Millard’s breath fogged the window by me. I turned to him in amazement. “I don’t mean to be rude,” I said, “but what are you people?”

“We’re peculiar,” he replied, sounding a bit puzzled. “Aren’t you?”

“I don’t know. I don’t think so.”

“That’s a shame.”

“Why have you let go of him?” a voice behind us demanded, and I turned to see Emma standing in the doorway. “Oh, never mind,” she said, coming over to grab the rope. “Come on. The headmistress will see you now.”

* * *

We walked through the house, past more curious eyes peeping through door cracks and from behind sofas, and into a sunny sitting room, where on an elaborate Persian rug, in a high-backed chair, a distinguished-looking lady sat knitting. She was dressed head to toe in black, her hair pinned in a perfectly round knot atop her head, with lace gloves and a high-collared blouse fastened tightly at her throat—as fastidiously neat as the house itself. I could’ve guessed who she was even if I hadn’t remembered her picture from those I’d found in the smashed trunk. This was Miss Peregrine.

Emma guided me onto the rug and cleared her throat, and the steady rhythm of Miss Peregrine’s needles came to a halt.

“Good afternoon,” the lady said, looking up. “You must be Jacob.”

Emma gaped at her. “How do you know his—”

“My name is Headmistress Peregrine,” she said, holding up a finger to silence Emma, “or if you prefer, since you are not currently under my care, Miss Peregrine. Pleased to finally meet you.”

Miss Peregrine dangled a gloved hand in my direction and, when I failed to take it, noticed the rope that bound my wrists.

“Miss Bloom!” she cried. “What is the meaning of this? Is that any way to treat a guest? Free him at once!”

“But Headmistress! He’s a snoop and a liar and I don’t know what else!” Casting a mistrustful glance at me, Emma whispered something in Miss Peregrine’s ear.

“Why, Miss Bloom,” said Miss Peregrine, letting out a booming laugh. “What undiluted balderdash! If this boy were a wight you’d already be stewing in his soup kettle. Of course he’s Abraham Portman’s grandson. Just look at him!”

I felt a flush of relief; maybe I wouldn’t have to explain myself after all. She’d been expecting me!

Emma began to protest, but Miss Peregrine shut her down with a withering glare. “Oh, all right,” Emma sighed, “but don’t say I didn’t warn you.” And with a few tugs at the knot, the rope fell away.

“You’ll have to pardon Miss Bloom,” said Miss Peregrine as I rubbed at my chafed wrists. “She has a certain flair for the dramatic.”

“So I’ve noticed.”

Emma scowled. “If he’s who he says he is, then why don’t he know the first thing about loops—or even what year he’s in? Go on, ask him!”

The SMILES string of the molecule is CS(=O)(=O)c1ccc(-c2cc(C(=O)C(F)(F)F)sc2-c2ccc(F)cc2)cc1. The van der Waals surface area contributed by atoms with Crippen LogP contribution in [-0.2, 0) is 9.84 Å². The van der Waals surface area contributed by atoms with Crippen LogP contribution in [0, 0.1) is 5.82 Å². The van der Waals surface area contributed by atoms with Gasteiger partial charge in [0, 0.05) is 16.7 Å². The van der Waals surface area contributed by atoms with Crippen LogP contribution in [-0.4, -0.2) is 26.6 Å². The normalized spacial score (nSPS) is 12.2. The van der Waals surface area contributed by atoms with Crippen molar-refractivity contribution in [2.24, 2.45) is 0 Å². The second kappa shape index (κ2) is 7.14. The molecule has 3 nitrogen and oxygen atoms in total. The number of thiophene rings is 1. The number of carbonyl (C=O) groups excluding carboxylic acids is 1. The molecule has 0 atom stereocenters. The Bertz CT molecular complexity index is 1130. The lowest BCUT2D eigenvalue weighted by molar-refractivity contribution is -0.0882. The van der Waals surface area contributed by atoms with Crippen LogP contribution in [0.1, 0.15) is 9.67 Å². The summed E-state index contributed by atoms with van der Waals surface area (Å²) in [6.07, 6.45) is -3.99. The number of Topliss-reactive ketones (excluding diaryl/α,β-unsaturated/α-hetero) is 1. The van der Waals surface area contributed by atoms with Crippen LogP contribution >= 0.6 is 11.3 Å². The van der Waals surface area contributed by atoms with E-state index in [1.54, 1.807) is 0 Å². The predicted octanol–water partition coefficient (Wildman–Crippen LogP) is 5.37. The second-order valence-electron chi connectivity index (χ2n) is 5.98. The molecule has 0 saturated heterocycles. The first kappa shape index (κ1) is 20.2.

“Why doesn’t he know,” Miss Peregrine corrected. “And the only person whom I’ll be subjecting to questioning is you, tomorrow afternoon, regarding the proper use of grammatical tenses!”

Emma groaned.

“Now, if you don’t mind,” Miss Peregrine said, “I need to have a word with Mr. Portman in private.”

The girl knew it was useless to argue. She sighed and went to the door, but before leaving turned to give me one last look over her shoulder. On her face was an expression I hadn’t seen from her before: concern.

“You, too, Mr. Nullings!” Miss Peregrine called out. “Polite persons do not eavesdrop on the conversations of others!”

“I was only lingering to inquire if you should like some tea,” said Millard, who I got the feeling was a bit of a suck-up.

“We should not, thank you,” Miss Peregrine answered curtly. I heard Millard’s bare feet slap away across the floorboards, and the door swung shut behind him.

“I would ask you to sit,” said Miss Peregrine, gesturing at a cushy chair behind me, “but you appear to be encrusted with filth.” Instead I knelt on the floor, feeling like a pilgrim begging advice from an all-knowing oracle.

“You’ve been on the island for several days now,” Miss Peregrine said. “Why have you dawdled so long before paying us a visit?”

“I didn’t know you were here,” I said. “How’d you know I was?”

“I’ve been watching you. You’ve seen me as well, though perhaps you didn’t realize it. I had assumed my alternate form.” She reached up and pulled a long gray feather from her hair. “It’s vastly preferable to assume the shape of a bird when observing humans,” she explained.

My jaw dropped. “That was you in my room this morning?” I said. “The hawk?”

“The falcon,” she corrected. “A peregrine, naturally.”

“Then it’s true!” I said. “You are the Bird!”

“It’s a moniker I tolerate but do not encourage,” she replied. “Now, to my question,” continued Miss Peregrine. “What on earth were you searching for in that depressing old wreck of a house?”

“You,” I replied, and her eyes widened a bit. “I didn’t know how to find you. I only figured out yesterday that you were all—”

And then I paused, realizing how strange my next words would sound. “I didn’t realize you were dead.”

She flashed me a tight smile. “My goodness. Hasn’t your grandfather told you anything about his old friends?”

“Some things. But for a long time I thought they were fairy tales.”

“I see,” she replied.

“I hope that doesn’t offend you.”

“It’s a little surprising, that’s all. But in general that is how we prefer to be thought of, for it tends to keep away unwanted visitors. These days fewer and fewer people believe in those things—fairies and goblins and all such nonsense—and thus common folk no longer make much of an effort to seek us out. That makes our lives a good bit easier. Ghost stories and scary old houses have served us well, too—though not, apparently, in your case.” She smiled. “Lion-heartedness must run in your family.”

“Yeah, I guess so,” I said with a nervous laugh, though in truth I felt as if I might pass out at any moment.

“In any case, as regards this place,” she said, gesturing grandly. “As a child you believed your grandfather was ‘making it all up,’ as they say? Feeding you a great walloping pack of lies. Is that right?”